Twitter is a much covered communications tool that has seen a massive growth in users..and press coverage in recent months.
There is little doubt that it is an important communications tool but is it really the next big thing for internal communicators? The short answer is NO.
Effective employee communication is about providing context. How much context is possible in 140 characters? Research shows that the vast majority of tweets are right up there at 139 or 140 characters demonstrating that most people are trying to squash their message into the maximum allowed space.
Don’t believe the hype. Some technology organisations are promoting case studies about how they have used Twitter as a tool to build staff engagement. Take the time to lift the lid on the numbers and you’ll find that the uptake is around 1 to 2% of staff – Pretty poor for a ‘game changing’ internal communications tool.
Useless, unless employees are there. Twitter is an opt-in messaging system. Once an employee has set up an account, they then have to follow your internal communications tweets which brings us to our next point:
Engaging content. For Twitter, or indeed Yammer, to be successful as an internal communications tool, you need to have a stream of regular engaging content that staff will take the time to follow. Many organisations struggle to find interesting content for internal blogs Twitter presents even more of a content challenge.
Message approval. Depending on the type of organization you work for, you may be struggling with message approval processes around certain types of internal communications. The issue escalates with Twitter which is in the public domain. Yes, internal communications should be open, some organizations are better than others at this, but there is a certain amount of fear that needs to be managed for Twitter to be successful as an employee communications channel.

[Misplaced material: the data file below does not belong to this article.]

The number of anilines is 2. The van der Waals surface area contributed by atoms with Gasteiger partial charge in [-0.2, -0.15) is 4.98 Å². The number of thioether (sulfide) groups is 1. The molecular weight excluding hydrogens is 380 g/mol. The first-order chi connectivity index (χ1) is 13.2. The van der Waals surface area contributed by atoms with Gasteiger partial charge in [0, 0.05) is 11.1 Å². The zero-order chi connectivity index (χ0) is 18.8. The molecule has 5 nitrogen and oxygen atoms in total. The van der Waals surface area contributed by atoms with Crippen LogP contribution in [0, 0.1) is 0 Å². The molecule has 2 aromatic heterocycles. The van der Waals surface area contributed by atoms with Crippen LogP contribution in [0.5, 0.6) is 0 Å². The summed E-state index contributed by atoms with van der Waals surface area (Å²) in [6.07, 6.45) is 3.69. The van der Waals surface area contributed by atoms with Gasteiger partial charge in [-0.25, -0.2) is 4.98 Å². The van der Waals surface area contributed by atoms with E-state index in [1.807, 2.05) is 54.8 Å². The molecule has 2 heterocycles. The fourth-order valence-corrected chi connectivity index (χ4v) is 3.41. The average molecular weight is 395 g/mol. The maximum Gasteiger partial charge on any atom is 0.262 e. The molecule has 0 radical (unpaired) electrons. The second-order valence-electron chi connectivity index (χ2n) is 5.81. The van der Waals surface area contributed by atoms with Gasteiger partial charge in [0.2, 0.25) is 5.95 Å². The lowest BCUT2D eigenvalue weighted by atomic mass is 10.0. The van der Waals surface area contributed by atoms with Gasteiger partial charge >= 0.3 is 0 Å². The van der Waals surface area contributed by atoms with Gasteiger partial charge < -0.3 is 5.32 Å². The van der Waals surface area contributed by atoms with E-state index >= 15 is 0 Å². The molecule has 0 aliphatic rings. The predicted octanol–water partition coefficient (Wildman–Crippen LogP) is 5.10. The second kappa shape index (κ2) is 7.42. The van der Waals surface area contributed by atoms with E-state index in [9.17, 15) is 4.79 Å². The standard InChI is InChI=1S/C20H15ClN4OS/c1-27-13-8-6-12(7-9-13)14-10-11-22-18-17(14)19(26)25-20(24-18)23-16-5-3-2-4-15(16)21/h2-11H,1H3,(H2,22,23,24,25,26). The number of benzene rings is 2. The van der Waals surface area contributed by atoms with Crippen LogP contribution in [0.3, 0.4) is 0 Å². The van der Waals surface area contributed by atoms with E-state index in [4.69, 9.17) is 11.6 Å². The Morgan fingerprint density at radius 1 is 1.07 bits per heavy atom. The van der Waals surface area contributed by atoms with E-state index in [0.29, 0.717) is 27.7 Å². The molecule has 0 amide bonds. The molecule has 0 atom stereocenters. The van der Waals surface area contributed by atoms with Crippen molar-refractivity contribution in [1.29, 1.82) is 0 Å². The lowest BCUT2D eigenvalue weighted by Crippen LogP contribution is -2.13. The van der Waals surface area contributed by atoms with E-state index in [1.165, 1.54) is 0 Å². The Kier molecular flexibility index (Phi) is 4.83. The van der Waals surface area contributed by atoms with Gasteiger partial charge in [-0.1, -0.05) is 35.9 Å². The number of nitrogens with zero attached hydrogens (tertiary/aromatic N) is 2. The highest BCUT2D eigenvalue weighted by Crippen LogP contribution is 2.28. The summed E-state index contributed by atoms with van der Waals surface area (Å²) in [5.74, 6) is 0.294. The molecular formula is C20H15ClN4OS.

Twitter is a ‘social communications’ tool. Many staff may not want to blur the boundary between work and their social lives. They could choose to create extra profiles on Twitter i.e. one for work and one for social, but this adds another potentially off putting step.
Inane chatter and spam can dilute the cut through for important messages and cause those employees who have opted in to stop listening.
Not everyone in the organisation is a digital immigrant. Our workforce may be made up of a range of demographics. Enterprise RSS is on shaky ground in many organisations due to low opt in amongst staff. Twitter can be scarier as staff need to ‘put themselves online’ which can be unnerving and off putting for some staff.
Perhaps a better way is to send short scrolling news feeds to targeted staff computers. This allows you to send ‘Tweet like’ messages out to employees in a secure format that doesn’t require staff to opt in.
Formats like news feeds allow you to initiate conversations and maintain direct interaction with staff. For example with a CEO news feeds containing Twitter like updates.
Author: Sarah Perry